If you're a dedicated follower of Facebook, last week was a bit of a roller coaster. On Monday, Emil Protalinski at ZDNet reminded you that the stories appearing on Facebook about Lady Gaga being found dead in a hotel room are a “likejacking” scam. Then on Tuesday it was reported that Facebook has "introduced a number of new security features," as summarized by Chloe Albanesius in PC World. However, these changes seem to be less about making it harder to run such scams and more about making the "who-sees-what" privacy settings more accessible and granular. You probably feel the latter is a good thing but it hardly amounts to the headline you wanted to see: "Facebook scammers stopped cold."
Then on Thursday you learned that much more of your life will be shareable on Facebook, including what you do with Facebook apps and what you were doing before Facebook itself existed (reported here in the LA Times and quickly deplored here on Slate).
All of which was bad timing from where I was standing last week, deep in research about the lengths to which organized crime is going to abuse every piece of information it can get its hands on in every last corner of cyberspace. From spear phishing their way into military and defense contractor systems (like Mitsubishi Heavy Industries) to selling fake anti-virus products, the bad guys are on a tear right now, undoubtedly encouraged by the low probability of detection, identification, prosecution, or serious punishment.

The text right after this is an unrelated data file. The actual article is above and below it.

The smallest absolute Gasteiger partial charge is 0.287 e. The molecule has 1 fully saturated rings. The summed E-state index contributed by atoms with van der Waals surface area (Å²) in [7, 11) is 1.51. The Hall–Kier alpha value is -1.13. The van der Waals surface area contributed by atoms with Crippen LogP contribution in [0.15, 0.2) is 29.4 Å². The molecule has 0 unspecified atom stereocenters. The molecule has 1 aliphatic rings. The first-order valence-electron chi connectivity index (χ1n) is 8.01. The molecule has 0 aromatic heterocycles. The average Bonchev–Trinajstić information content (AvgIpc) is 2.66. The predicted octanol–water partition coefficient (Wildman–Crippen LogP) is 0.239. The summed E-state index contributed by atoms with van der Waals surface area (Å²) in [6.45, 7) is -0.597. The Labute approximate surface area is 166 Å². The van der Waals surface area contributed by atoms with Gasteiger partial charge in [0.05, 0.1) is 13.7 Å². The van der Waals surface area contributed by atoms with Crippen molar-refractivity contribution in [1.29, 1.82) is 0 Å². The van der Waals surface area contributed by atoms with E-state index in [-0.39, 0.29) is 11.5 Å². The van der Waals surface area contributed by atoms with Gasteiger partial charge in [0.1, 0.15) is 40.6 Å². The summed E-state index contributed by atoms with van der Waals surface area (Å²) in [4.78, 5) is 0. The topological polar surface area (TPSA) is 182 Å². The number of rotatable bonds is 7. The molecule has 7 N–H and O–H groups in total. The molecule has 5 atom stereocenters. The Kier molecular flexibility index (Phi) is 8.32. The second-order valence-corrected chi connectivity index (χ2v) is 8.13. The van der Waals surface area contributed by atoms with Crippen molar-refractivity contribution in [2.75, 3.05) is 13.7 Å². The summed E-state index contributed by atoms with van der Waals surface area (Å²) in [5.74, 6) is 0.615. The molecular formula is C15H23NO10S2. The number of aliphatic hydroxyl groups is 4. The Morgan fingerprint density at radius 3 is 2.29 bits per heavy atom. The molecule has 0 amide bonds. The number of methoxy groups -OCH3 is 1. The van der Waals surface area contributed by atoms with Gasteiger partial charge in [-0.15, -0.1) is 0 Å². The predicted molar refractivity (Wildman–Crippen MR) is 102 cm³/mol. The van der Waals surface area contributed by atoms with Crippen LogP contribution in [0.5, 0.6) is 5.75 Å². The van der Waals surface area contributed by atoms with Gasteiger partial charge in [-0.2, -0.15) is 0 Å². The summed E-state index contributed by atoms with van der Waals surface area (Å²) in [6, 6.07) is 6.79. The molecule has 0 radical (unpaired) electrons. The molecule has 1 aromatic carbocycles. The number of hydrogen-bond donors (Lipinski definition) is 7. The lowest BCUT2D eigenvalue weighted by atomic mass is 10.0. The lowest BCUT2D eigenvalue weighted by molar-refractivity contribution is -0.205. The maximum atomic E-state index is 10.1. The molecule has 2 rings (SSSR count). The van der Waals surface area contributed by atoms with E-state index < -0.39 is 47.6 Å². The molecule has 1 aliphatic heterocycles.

No wonder that the latest ESET/Harris Interactive poll of more than 2,200 online adults in the U.S. found that 91 percent of them said they feel vulnerable to some type of cyberattack (see report in Dark Reading). Someone in the office joked that the other 9 percent were Mac users but, as Dan Clark reported here on Friday, not even Mac users are immune to attack given that a PDF Trojan appeared last week targeting OS X.
So what do we conclude from a whipsaw week like that? On the one hand you have Facebook adding security, while on the other it is increasing the potential for people to expose even more of their personal data to potential abusers of that data, abusers who are increasingly well-funded and inventive. Ask me how likely I am to use Facebook in the days ahead and I'd say my answer lies in a magazine article, written by Benjamin Wallace and appearing in the October issue of WIRED magazine (should be available here in a few days).
Wallace tells the story of Sam Jain and Daniel Sundin, a couple of guys who made hundreds of millions of dollars selling fake anti-virus software. They are now wanted by the authorities but their whereabouts are unknown and I'm betting they're living quite comfortably, thanks to their very considerable ill-gotten gains. Now think about this: For every Jain or Sundin there are hundreds of scumbags as yet unidentified, unindicted, and unlikely to stop trying to scam people through email, on web sites, across social networks, and in every other corner of cyberspace.
In the days to come you will hear more from me and my fellow ESET bloggers about the security implications of the new Facebook features as they are rolled out and their implications become clearer, but let's just say that right now I'm not feeling very sociable, unless it's in person, face-to-face with people I know and trust.